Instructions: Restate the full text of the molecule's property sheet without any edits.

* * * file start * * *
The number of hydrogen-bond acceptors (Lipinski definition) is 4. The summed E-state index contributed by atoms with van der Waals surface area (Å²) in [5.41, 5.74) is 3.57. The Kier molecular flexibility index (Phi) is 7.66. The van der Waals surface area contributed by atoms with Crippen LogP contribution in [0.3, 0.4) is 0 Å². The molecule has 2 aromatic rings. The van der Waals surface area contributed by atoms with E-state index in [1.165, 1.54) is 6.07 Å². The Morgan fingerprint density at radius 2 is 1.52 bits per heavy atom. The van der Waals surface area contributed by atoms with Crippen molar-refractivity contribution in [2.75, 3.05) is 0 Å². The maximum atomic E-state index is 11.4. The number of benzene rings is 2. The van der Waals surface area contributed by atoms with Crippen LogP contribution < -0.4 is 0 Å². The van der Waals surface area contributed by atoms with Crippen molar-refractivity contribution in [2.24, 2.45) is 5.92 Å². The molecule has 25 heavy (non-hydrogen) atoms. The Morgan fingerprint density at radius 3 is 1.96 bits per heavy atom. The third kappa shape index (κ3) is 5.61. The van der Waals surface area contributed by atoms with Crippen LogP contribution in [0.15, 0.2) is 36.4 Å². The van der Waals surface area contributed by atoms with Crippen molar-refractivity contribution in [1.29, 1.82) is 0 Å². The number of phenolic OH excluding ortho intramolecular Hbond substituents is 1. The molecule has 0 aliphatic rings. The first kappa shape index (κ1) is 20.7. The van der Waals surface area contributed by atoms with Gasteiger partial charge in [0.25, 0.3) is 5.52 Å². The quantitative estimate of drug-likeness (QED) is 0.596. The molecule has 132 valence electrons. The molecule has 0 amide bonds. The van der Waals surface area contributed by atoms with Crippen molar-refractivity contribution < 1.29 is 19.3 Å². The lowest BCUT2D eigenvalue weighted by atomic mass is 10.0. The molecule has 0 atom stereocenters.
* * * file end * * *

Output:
The number of hydrogen-bond acceptors (Lipinski definition) is 4. The summed E-state index contributed by atoms with van der Waals surface area (Å²) in [5.41, 5.74) is 3.57. The Kier molecular flexibility index (Phi) is 7.66. The van der Waals surface area contributed by atoms with Crippen LogP contribution in [0.3, 0.4) is 0 Å². The molecule has 2 aromatic rings. The van der Waals surface area contributed by atoms with E-state index in [1.165, 1.54) is 6.07 Å². The Morgan fingerprint density at radius 2 is 1.52 bits per heavy atom. The van der Waals surface area contributed by atoms with Crippen molar-refractivity contribution in [2.75, 3.05) is 0 Å². The maximum atomic E-state index is 11.4. The number of benzene rings is 2. The van der Waals surface area contributed by atoms with Crippen LogP contribution < -0.4 is 0 Å². The van der Waals surface area contributed by atoms with Crippen molar-refractivity contribution in [2.24, 2.45) is 5.92 Å². The molecule has 25 heavy (non-hydrogen) atoms. The Morgan fingerprint density at radius 3 is 1.96 bits per heavy atom. The third kappa shape index (κ3) is 5.61. The van der Waals surface area contributed by atoms with Crippen LogP contribution in [0.15, 0.2) is 36.4 Å². The van der Waals surface area contributed by atoms with Crippen molar-refractivity contribution in [1.29, 1.82) is 0 Å². The number of phenolic OH excluding ortho intramolecular Hbond substituents is 1. The molecule has 0 aliphatic rings. The first kappa shape index (κ1) is 20.7. The van der Waals surface area contributed by atoms with Gasteiger partial charge in [0.25, 0.3) is 5.52 Å². The quantitative estimate of drug-likeness (QED) is 0.596. The molecule has 132 valence electrons. The molecule has 0 amide bonds. The van der Waals surface area contributed by atoms with Crippen molar-refractivity contribution < 1.29 is 19.3 Å². The lowest BCUT2D eigenvalue weighted by atomic mass is 10.0. The molecule has 0 atom stereocenters.